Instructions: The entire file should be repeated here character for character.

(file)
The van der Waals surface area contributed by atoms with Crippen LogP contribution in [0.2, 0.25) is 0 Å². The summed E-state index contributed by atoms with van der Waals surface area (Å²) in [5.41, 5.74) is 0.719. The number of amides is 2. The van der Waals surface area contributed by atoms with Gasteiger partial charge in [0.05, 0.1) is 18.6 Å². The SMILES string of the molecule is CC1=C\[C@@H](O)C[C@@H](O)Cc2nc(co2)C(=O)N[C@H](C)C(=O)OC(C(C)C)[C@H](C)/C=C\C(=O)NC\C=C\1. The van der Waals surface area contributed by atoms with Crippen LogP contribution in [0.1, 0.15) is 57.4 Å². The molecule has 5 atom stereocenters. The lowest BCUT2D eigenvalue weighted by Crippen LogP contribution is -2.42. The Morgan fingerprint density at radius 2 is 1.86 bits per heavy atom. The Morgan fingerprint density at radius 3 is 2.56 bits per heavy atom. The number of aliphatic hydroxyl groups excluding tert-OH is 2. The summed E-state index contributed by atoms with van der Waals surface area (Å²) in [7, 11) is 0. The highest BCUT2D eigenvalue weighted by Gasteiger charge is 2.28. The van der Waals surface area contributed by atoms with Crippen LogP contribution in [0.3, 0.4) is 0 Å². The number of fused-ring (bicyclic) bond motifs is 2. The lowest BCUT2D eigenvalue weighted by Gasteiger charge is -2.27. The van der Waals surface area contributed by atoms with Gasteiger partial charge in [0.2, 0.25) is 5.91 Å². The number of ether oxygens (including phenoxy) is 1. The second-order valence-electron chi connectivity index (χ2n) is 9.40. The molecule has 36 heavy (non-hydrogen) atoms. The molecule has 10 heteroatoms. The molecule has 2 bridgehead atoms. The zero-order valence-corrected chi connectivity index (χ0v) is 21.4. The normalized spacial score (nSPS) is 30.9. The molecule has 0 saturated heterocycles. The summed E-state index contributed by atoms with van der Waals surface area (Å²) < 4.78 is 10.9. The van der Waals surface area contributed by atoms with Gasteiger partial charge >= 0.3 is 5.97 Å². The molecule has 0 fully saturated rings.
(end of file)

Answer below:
The van der Waals surface area contributed by atoms with Crippen LogP contribution in [0.2, 0.25) is 0 Å². The summed E-state index contributed by atoms with van der Waals surface area (Å²) in [5.41, 5.74) is 0.719. The number of amides is 2. The van der Waals surface area contributed by atoms with Gasteiger partial charge in [0.05, 0.1) is 18.6 Å². The SMILES string of the molecule is CC1=C\[C@@H](O)C[C@@H](O)Cc2nc(co2)C(=O)N[C@H](C)C(=O)OC(C(C)C)[C@H](C)/C=C\C(=O)NC\C=C\1. The van der Waals surface area contributed by atoms with Crippen LogP contribution in [0.1, 0.15) is 57.4 Å². The molecule has 5 atom stereocenters. The lowest BCUT2D eigenvalue weighted by Crippen LogP contribution is -2.42. The Morgan fingerprint density at radius 2 is 1.86 bits per heavy atom. The Morgan fingerprint density at radius 3 is 2.56 bits per heavy atom. The number of aliphatic hydroxyl groups excluding tert-OH is 2. The summed E-state index contributed by atoms with van der Waals surface area (Å²) in [7, 11) is 0. The highest BCUT2D eigenvalue weighted by Gasteiger charge is 2.28. The van der Waals surface area contributed by atoms with Crippen LogP contribution in [0.3, 0.4) is 0 Å². The number of fused-ring (bicyclic) bond motifs is 2. The lowest BCUT2D eigenvalue weighted by Gasteiger charge is -2.27. The van der Waals surface area contributed by atoms with Gasteiger partial charge in [0.2, 0.25) is 5.91 Å². The number of ether oxygens (including phenoxy) is 1. The second-order valence-electron chi connectivity index (χ2n) is 9.40. The molecule has 36 heavy (non-hydrogen) atoms. The molecule has 10 heteroatoms. The molecule has 2 bridgehead atoms. The zero-order valence-corrected chi connectivity index (χ0v) is 21.4. The normalized spacial score (nSPS) is 30.9. The molecule has 0 saturated heterocycles. The summed E-state index contributed by atoms with van der Waals surface area (Å²) < 4.78 is 10.9. The van der Waals surface area contributed by atoms with Gasteiger partial charge >= 0.3 is 5.97 Å². The molecule has 0 fully saturated rings.